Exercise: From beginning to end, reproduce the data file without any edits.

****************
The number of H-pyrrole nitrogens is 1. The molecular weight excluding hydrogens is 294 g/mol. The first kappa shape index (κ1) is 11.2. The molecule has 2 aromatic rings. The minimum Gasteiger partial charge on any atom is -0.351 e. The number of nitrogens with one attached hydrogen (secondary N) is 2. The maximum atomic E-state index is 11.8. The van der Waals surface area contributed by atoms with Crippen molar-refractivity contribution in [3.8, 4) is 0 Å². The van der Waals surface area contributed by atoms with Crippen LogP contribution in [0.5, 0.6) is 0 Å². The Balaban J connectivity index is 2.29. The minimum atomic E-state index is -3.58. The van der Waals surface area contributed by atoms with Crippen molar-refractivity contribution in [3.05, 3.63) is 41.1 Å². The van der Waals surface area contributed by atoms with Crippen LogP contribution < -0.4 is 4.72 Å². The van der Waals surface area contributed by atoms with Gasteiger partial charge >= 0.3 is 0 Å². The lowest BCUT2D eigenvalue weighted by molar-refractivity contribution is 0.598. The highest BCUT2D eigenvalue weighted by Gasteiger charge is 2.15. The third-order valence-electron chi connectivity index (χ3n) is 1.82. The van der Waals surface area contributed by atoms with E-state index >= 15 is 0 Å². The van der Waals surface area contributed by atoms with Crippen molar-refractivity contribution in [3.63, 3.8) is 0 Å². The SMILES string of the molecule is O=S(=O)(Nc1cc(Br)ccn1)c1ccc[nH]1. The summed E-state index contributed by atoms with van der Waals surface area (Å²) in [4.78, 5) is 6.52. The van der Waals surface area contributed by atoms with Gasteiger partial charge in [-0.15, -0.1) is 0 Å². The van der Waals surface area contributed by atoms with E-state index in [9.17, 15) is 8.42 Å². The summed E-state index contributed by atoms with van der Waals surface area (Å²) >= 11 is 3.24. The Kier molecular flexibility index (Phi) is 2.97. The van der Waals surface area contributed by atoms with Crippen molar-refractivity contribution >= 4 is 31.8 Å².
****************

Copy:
The number of H-pyrrole nitrogens is 1. The molecular weight excluding hydrogens is 294 g/mol. The first kappa shape index (κ1) is 11.2. The molecule has 2 aromatic rings. The minimum Gasteiger partial charge on any atom is -0.351 e. The number of nitrogens with one attached hydrogen (secondary N) is 2. The maximum atomic E-state index is 11.8. The van der Waals surface area contributed by atoms with Crippen molar-refractivity contribution in [3.8, 4) is 0 Å². The van der Waals surface area contributed by atoms with Crippen LogP contribution in [0.5, 0.6) is 0 Å². The Balaban J connectivity index is 2.29. The minimum atomic E-state index is -3.58. The van der Waals surface area contributed by atoms with Crippen molar-refractivity contribution in [3.05, 3.63) is 41.1 Å². The van der Waals surface area contributed by atoms with Crippen LogP contribution < -0.4 is 4.72 Å². The van der Waals surface area contributed by atoms with Gasteiger partial charge >= 0.3 is 0 Å². The lowest BCUT2D eigenvalue weighted by molar-refractivity contribution is 0.598. The highest BCUT2D eigenvalue weighted by Gasteiger charge is 2.15. The third-order valence-electron chi connectivity index (χ3n) is 1.82. The van der Waals surface area contributed by atoms with E-state index >= 15 is 0 Å². The van der Waals surface area contributed by atoms with Crippen molar-refractivity contribution in [3.63, 3.8) is 0 Å². The SMILES string of the molecule is O=S(=O)(Nc1cc(Br)ccn1)c1ccc[nH]1. The summed E-state index contributed by atoms with van der Waals surface area (Å²) in [4.78, 5) is 6.52. The van der Waals surface area contributed by atoms with Gasteiger partial charge in [-0.15, -0.1) is 0 Å². The van der Waals surface area contributed by atoms with E-state index in [9.17, 15) is 8.42 Å². The summed E-state index contributed by atoms with van der Waals surface area (Å²) >= 11 is 3.24. The Kier molecular flexibility index (Phi) is 2.97. The van der Waals surface area contributed by atoms with Crippen molar-refractivity contribution >= 4 is 31.8 Å².